Philadelphians live in the birthplace of democracy, but the current state of it has been compromised.
This past mayoral election saw less than 25 percent of the general public vote. And disappointing numbers like this have been common over the previous cycles.
We have an emerging population with immense developmental growth, and yet voter participation has been on a decline in the fifth largest city in America. As someone who has voted in every election since living in Philly, something about this problem never settled well with me.
I never understood the cause until I recently read that City Commissioners Chairman Anthony Clark didn’t vote in this month’s special elections for vacant state representative seats. He’s a Democrat that works with ward leaders in the city on improving voter turn-out.
When I actually looked at the current ward leaders in our city, I dropped my laptop.
Philly, the people you aren’t really voting for are also the people invested in making sure you continue to not vote for them.
Go to phillywardleaders.com and you’ll see a list of the ward leaders in our districts that are responsible for helping to improve the voter participation rate in our neighborhoods.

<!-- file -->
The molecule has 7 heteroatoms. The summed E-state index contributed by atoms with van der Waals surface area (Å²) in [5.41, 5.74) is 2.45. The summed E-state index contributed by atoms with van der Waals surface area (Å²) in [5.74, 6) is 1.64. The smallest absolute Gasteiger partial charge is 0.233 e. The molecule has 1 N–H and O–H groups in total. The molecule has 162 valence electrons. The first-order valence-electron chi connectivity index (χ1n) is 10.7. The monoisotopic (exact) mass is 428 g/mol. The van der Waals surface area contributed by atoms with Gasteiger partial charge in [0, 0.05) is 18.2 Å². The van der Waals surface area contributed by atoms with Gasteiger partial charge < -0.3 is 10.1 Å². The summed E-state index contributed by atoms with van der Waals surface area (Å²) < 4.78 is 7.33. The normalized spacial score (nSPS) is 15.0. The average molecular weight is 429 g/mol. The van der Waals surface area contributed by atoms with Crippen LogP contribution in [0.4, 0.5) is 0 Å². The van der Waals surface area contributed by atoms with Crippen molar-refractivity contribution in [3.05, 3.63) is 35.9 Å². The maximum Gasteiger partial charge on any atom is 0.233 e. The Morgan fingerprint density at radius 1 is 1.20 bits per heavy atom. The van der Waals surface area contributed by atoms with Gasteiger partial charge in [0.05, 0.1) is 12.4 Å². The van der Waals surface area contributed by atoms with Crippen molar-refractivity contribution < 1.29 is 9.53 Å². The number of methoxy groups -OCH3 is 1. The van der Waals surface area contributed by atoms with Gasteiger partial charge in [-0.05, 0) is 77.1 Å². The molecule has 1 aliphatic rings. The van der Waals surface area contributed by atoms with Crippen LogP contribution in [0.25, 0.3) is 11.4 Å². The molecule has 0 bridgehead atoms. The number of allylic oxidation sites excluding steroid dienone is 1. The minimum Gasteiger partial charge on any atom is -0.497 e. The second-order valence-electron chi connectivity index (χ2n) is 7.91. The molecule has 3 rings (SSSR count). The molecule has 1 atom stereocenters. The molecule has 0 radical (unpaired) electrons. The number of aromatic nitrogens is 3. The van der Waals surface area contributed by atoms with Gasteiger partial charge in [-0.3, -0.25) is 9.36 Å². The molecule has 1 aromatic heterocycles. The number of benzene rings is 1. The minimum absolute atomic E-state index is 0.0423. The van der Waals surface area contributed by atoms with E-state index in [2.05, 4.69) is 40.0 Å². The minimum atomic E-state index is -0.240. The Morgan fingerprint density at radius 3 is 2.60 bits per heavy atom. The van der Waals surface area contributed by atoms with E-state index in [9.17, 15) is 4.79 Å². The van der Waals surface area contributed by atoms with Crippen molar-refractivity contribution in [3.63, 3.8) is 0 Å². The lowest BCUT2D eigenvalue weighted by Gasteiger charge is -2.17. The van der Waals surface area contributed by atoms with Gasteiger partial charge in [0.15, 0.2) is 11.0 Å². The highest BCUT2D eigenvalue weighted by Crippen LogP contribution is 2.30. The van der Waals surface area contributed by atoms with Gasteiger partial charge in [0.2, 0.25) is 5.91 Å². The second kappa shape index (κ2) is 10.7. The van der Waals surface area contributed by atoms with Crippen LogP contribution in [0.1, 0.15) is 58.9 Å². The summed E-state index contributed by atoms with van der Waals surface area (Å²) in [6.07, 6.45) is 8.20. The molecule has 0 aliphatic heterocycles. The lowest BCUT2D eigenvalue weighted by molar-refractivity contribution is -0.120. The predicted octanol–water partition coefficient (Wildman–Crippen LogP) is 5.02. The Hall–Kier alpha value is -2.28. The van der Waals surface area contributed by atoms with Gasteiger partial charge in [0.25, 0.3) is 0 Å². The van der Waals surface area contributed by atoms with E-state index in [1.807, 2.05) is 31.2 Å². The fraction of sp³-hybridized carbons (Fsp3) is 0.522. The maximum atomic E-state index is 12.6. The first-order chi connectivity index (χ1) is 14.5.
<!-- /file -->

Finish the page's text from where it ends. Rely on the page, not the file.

Many of them are current city council elected officials such as Bill Greenlee, Jannie Blackwell and Bobby Henon. There are also notable names such as John Dougherty, Anthony Williams, Bob Brady, Marian Tasco … and oh yeah, our mayor, Michael Nutter.
Why are they responsible for bringing out the vote? What kind of sense does that make?! Who would actually trust the system known as local government anymore now than knowing that the very people responsible for legislating our livelihood is also regulating our participation in it?
The cynic in me believes that much of the below-30 percent voter turn-out rates comes from their ability to keep these elections as predictable as possible.
We all knew Williams was going to lose after we saw many of the ward leaders endorse Kenney at the last minute. With no vested interest in increasing the percentages of those who vote, they definitely controlled the results of that election.
The current ward leader system condones a party machine that has dominated this city for decades. Until the general public or elected officials with a moral conscience demand a change in policy, it will destabilize the democracy of this city.
First off, current elected officials shouldn’t be ward leaders during their elections. Common sense suggests that easily puts their opponents at an unfair advantage and can sway their ability to actually boost the voter turn-out that might challenge their chances of re-election.
Second, more young civic leaders should be encouraged to run as ward leaders. The position isn’t that demanding if our own mayor can run the city and be one at the same time. I will take the job for my district if it’s that damn hard to find one.
Because currently the popularity contest known as local elections are not playing fair in most considerable terms.
The views expressed in this column are those of the columnist and do not necessarily reflect the views of Metro US.